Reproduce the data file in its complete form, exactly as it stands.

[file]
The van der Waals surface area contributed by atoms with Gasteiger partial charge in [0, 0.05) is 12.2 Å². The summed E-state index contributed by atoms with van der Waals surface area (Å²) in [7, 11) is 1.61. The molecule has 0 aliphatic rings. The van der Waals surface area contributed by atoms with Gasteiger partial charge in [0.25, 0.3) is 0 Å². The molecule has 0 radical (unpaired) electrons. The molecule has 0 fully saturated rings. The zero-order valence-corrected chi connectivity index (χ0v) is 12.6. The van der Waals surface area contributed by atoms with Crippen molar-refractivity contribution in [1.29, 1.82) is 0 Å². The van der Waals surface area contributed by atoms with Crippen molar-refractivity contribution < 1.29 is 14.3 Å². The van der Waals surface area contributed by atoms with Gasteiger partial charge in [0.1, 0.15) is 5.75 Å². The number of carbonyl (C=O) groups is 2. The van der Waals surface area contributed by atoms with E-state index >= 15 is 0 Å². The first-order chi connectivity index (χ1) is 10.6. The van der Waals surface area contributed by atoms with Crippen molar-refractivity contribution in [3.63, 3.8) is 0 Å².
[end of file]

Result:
The van der Waals surface area contributed by atoms with Gasteiger partial charge in [0, 0.05) is 12.2 Å². The summed E-state index contributed by atoms with van der Waals surface area (Å²) in [7, 11) is 1.61. The molecule has 0 aliphatic rings. The van der Waals surface area contributed by atoms with Gasteiger partial charge in [0.25, 0.3) is 0 Å². The molecule has 0 radical (unpaired) electrons. The molecule has 0 fully saturated rings. The zero-order valence-corrected chi connectivity index (χ0v) is 12.6. The van der Waals surface area contributed by atoms with Crippen molar-refractivity contribution in [1.29, 1.82) is 0 Å². The van der Waals surface area contributed by atoms with Crippen molar-refractivity contribution < 1.29 is 14.3 Å². The van der Waals surface area contributed by atoms with Gasteiger partial charge in [0.1, 0.15) is 5.75 Å². The number of carbonyl (C=O) groups is 2. The van der Waals surface area contributed by atoms with E-state index >= 15 is 0 Å². The first-order chi connectivity index (χ1) is 10.6. The van der Waals surface area contributed by atoms with Crippen molar-refractivity contribution in [3.63, 3.8) is 0 Å².